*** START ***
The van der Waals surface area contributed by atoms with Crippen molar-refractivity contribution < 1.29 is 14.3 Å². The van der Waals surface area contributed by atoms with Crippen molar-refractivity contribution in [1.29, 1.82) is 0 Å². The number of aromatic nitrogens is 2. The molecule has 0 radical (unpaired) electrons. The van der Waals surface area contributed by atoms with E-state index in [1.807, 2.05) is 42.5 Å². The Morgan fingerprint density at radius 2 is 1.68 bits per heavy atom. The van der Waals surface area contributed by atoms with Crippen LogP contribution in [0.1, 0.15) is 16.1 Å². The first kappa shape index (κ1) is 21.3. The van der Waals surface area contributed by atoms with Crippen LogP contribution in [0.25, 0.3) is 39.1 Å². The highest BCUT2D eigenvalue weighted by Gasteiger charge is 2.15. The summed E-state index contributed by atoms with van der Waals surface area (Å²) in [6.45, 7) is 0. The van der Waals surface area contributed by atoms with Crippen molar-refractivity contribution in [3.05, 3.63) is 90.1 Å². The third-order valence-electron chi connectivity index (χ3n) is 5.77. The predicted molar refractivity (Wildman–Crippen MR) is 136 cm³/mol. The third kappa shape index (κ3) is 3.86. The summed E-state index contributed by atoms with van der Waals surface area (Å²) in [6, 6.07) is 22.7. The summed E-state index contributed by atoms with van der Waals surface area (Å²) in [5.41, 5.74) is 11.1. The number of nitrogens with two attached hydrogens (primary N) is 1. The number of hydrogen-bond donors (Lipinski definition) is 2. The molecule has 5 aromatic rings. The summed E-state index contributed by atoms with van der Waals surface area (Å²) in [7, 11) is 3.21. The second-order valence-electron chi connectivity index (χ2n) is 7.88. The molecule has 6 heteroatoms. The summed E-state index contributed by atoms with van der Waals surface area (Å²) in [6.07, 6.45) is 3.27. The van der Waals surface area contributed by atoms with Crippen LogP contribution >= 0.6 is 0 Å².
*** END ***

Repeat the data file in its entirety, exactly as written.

The van der Waals surface area contributed by atoms with Crippen molar-refractivity contribution < 1.29 is 14.3 Å². The van der Waals surface area contributed by atoms with Crippen molar-refractivity contribution in [1.29, 1.82) is 0 Å². The number of aromatic nitrogens is 2. The molecule has 0 radical (unpaired) electrons. The van der Waals surface area contributed by atoms with E-state index in [1.807, 2.05) is 42.5 Å². The Morgan fingerprint density at radius 2 is 1.68 bits per heavy atom. The van der Waals surface area contributed by atoms with Crippen LogP contribution in [0.1, 0.15) is 16.1 Å². The first kappa shape index (κ1) is 21.3. The van der Waals surface area contributed by atoms with Crippen LogP contribution in [0.25, 0.3) is 39.1 Å². The highest BCUT2D eigenvalue weighted by Gasteiger charge is 2.15. The summed E-state index contributed by atoms with van der Waals surface area (Å²) in [6.45, 7) is 0. The van der Waals surface area contributed by atoms with Crippen molar-refractivity contribution in [3.05, 3.63) is 90.1 Å². The third-order valence-electron chi connectivity index (χ3n) is 5.77. The predicted molar refractivity (Wildman–Crippen MR) is 136 cm³/mol. The third kappa shape index (κ3) is 3.86. The summed E-state index contributed by atoms with van der Waals surface area (Å²) in [6, 6.07) is 22.7. The summed E-state index contributed by atoms with van der Waals surface area (Å²) in [5.41, 5.74) is 11.1. The number of nitrogens with two attached hydrogens (primary N) is 1. The number of hydrogen-bond donors (Lipinski definition) is 2. The molecule has 5 aromatic rings. The summed E-state index contributed by atoms with van der Waals surface area (Å²) in [7, 11) is 3.21. The second-order valence-electron chi connectivity index (χ2n) is 7.88. The molecule has 6 heteroatoms. The summed E-state index contributed by atoms with van der Waals surface area (Å²) in [6.07, 6.45) is 3.27. The van der Waals surface area contributed by atoms with Crippen LogP contribution >= 0.6 is 0 Å².